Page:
Ronnie Hillman, a former running back for the Denver Broncos who played a key role in the team’s Super Bowl 50 victory, passed away on Wednesday, according to a statement posted by his family on Instagram.
He was 31.
“It is with heavy hearts that we announce the passing of our beloved son, brother & father, Ronnie K Hillman Jr.,” the family said in the post.
“Ronnie quietly and peacefully transitioned today in the company of his family and close friends. We as the family, appreciate the prayers and kind words that have already been expressed. We ask that you would give us time to process our feelings as we prepare to lay our precious RJ to rest.”
Earlier today, Hillman’s family announced on social media that he had been diagnosed with renal medullary cancer in August and had since been admitted to hospice care.
“As a family, we hope beyond hope, and we have faith that can move mountains,” the statement said in part. “We also understand that God’s will is not always ours; therefore, we as a family subject ourselves to the will of our Almighty God. We need your prayers, but we also need your understanding and respect for Ronnie and our family’s privacy at this time.”
According to a research published on the website of the National Institutes of Health’s National Library of Medicine, “Renal medullary carcinoma (RMC) is an aggressive form of non–clear cell kidney cancer that typically affects young adults and is almost exclusively associated with sickle cell trait.”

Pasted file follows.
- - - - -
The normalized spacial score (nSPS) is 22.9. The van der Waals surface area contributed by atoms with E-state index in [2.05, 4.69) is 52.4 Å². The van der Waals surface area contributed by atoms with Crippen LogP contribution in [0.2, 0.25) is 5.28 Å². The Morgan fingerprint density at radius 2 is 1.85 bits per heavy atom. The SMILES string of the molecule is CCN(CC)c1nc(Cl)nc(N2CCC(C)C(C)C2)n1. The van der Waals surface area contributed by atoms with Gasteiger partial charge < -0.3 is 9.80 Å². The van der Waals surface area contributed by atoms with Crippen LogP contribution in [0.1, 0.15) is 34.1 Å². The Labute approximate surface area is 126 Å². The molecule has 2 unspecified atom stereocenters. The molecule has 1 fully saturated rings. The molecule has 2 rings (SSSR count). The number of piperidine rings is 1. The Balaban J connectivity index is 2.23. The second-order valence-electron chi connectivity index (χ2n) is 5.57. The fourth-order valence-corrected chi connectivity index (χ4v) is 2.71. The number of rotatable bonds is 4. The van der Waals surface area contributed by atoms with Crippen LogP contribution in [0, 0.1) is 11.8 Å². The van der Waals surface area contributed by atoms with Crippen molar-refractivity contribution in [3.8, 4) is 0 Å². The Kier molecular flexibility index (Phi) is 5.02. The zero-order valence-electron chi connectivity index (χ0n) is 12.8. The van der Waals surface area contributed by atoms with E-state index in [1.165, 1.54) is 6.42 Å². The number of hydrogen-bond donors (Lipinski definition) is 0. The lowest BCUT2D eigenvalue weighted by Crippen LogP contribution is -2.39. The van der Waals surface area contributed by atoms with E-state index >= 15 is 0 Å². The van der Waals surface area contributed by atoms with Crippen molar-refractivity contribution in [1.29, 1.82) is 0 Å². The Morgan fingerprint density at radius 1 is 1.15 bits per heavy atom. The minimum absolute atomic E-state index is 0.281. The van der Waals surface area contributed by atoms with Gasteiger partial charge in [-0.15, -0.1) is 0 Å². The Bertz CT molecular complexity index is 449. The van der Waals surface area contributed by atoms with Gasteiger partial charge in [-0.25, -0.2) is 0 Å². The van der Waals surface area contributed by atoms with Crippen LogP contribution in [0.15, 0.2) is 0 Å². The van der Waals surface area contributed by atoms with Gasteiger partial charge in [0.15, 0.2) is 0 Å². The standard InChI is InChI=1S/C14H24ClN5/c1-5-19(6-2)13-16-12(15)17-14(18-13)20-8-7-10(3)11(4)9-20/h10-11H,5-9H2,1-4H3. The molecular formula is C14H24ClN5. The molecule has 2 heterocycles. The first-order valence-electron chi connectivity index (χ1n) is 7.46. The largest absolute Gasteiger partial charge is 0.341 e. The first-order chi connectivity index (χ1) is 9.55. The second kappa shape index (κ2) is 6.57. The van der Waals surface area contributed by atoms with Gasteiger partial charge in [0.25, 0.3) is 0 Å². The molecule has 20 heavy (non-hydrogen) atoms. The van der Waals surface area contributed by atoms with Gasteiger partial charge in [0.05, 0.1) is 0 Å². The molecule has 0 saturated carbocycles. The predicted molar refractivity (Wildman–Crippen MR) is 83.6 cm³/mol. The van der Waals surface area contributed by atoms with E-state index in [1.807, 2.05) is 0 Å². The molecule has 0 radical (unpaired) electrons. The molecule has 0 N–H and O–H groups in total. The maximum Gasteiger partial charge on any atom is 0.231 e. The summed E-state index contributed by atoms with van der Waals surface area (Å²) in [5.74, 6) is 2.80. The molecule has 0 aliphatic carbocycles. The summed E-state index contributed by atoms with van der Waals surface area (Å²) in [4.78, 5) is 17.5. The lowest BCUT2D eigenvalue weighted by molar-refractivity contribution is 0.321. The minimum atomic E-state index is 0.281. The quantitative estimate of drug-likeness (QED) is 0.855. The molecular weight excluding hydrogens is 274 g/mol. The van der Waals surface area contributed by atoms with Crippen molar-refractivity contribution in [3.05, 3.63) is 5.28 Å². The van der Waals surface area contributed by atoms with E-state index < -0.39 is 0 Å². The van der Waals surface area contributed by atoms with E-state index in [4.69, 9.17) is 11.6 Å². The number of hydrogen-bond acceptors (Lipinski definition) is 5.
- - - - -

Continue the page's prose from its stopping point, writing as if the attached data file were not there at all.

“Typical RMC patients tend to be young black males (2:1 male to female predominance) with sickle cell trait who present with pain and hematuria and are found to have metastatic disease at diagnosis. Prognosis is extremely poor, with a mean survival of less than a year in most cases.”
In the 2012 NFL Draft, the Broncos picked Hillman in the third round after he had played college football for San Diego State. For the first four years of his career, he was a member of Denver’s roster, and in 2015, he was a key contributor to the Broncos’ Super Bowl victory.
In 2016, he concluded his professional football career with the San Diego Chargers and the Minnesota Vikings.
Sadly, Hillman’s passing follows that of Franco Harris, the legendary running back for the Pittsburgh Steelers and star of the movie “Immaculate Reception,” who passed away not long after Hillman. The Steelers have planned a number retirement ceremony for December 24 versus the Las Vegas Raiders in honor of Harris, who passed away in October at the age of 72.
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